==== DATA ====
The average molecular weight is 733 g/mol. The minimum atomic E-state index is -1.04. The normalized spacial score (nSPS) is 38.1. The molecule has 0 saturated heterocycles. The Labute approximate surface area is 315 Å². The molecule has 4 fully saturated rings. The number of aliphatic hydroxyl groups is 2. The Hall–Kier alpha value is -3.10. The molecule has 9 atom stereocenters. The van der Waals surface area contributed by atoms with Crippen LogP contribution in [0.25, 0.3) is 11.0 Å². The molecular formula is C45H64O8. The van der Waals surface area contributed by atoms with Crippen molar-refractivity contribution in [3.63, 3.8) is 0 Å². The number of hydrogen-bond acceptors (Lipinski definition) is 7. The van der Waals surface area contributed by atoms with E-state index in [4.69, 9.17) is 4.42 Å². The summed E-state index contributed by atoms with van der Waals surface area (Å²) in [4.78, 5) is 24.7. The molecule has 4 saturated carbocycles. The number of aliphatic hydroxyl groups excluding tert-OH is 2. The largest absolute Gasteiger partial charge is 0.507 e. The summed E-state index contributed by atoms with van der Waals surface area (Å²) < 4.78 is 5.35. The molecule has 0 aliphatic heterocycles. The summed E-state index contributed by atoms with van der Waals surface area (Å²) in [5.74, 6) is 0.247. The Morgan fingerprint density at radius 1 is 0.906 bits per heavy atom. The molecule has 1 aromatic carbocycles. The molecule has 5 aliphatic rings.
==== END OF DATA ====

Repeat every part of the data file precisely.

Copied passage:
The average molecular weight is 733 g/mol. The minimum atomic E-state index is -1.04. The normalized spacial score (nSPS) is 38.1. The molecule has 0 saturated heterocycles. The Labute approximate surface area is 315 Å². The molecule has 4 fully saturated rings. The number of aliphatic hydroxyl groups is 2. The Hall–Kier alpha value is -3.10. The molecule has 9 atom stereocenters. The van der Waals surface area contributed by atoms with Crippen LogP contribution in [0.25, 0.3) is 11.0 Å². The molecular formula is C45H64O8. The van der Waals surface area contributed by atoms with Crippen molar-refractivity contribution in [3.63, 3.8) is 0 Å². The number of hydrogen-bond acceptors (Lipinski definition) is 7. The van der Waals surface area contributed by atoms with E-state index in [4.69, 9.17) is 4.42 Å². The summed E-state index contributed by atoms with van der Waals surface area (Å²) in [4.78, 5) is 24.7. The molecule has 4 saturated carbocycles. The number of aliphatic hydroxyl groups excluding tert-OH is 2. The largest absolute Gasteiger partial charge is 0.507 e. The summed E-state index contributed by atoms with van der Waals surface area (Å²) < 4.78 is 5.35. The molecule has 0 aliphatic heterocycles. The summed E-state index contributed by atoms with van der Waals surface area (Å²) in [5.74, 6) is 0.247. The Morgan fingerprint density at radius 1 is 0.906 bits per heavy atom. The molecule has 1 aromatic carbocycles. The molecule has 5 aliphatic rings.